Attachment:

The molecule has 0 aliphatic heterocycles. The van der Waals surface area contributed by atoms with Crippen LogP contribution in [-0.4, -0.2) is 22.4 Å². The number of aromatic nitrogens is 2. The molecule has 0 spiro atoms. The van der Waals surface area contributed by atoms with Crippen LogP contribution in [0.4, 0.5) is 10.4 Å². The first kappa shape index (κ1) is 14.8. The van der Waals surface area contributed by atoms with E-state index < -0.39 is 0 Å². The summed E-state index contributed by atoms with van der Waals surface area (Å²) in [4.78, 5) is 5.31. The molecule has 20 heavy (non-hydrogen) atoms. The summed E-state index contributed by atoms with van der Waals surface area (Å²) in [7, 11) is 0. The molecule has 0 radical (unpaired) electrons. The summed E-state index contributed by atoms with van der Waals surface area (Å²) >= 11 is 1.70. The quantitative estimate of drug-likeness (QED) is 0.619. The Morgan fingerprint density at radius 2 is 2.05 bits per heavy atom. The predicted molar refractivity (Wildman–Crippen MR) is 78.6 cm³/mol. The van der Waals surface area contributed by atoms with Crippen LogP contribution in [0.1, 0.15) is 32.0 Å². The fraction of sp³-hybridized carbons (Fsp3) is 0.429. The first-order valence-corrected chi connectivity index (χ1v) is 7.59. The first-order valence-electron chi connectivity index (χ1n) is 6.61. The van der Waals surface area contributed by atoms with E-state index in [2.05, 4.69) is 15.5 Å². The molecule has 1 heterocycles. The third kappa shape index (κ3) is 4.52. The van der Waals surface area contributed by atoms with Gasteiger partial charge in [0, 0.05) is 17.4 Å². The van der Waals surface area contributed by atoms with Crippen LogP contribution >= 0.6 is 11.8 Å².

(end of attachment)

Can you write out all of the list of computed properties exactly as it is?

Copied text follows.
The molecule has 0 aliphatic heterocycles. The van der Waals surface area contributed by atoms with Crippen LogP contribution in [-0.4, -0.2) is 22.4 Å². The number of aromatic nitrogens is 2. The molecule has 0 spiro atoms. The van der Waals surface area contributed by atoms with Crippen LogP contribution in [0.4, 0.5) is 10.4 Å². The first kappa shape index (κ1) is 14.8. The van der Waals surface area contributed by atoms with E-state index < -0.39 is 0 Å². The summed E-state index contributed by atoms with van der Waals surface area (Å²) in [4.78, 5) is 5.31. The molecule has 20 heavy (non-hydrogen) atoms. The summed E-state index contributed by atoms with van der Waals surface area (Å²) in [7, 11) is 0. The molecule has 0 radical (unpaired) electrons. The summed E-state index contributed by atoms with van der Waals surface area (Å²) >= 11 is 1.70. The quantitative estimate of drug-likeness (QED) is 0.619. The Morgan fingerprint density at radius 2 is 2.05 bits per heavy atom. The predicted molar refractivity (Wildman–Crippen MR) is 78.6 cm³/mol. The van der Waals surface area contributed by atoms with Crippen LogP contribution in [0.1, 0.15) is 32.0 Å². The fraction of sp³-hybridized carbons (Fsp3) is 0.429. The first-order valence-corrected chi connectivity index (χ1v) is 7.59. The first-order valence-electron chi connectivity index (χ1n) is 6.61. The van der Waals surface area contributed by atoms with E-state index in [2.05, 4.69) is 15.5 Å². The molecule has 1 heterocycles. The third kappa shape index (κ3) is 4.52. The van der Waals surface area contributed by atoms with Gasteiger partial charge in [0, 0.05) is 17.4 Å². The van der Waals surface area contributed by atoms with Crippen LogP contribution >= 0.6 is 11.8 Å².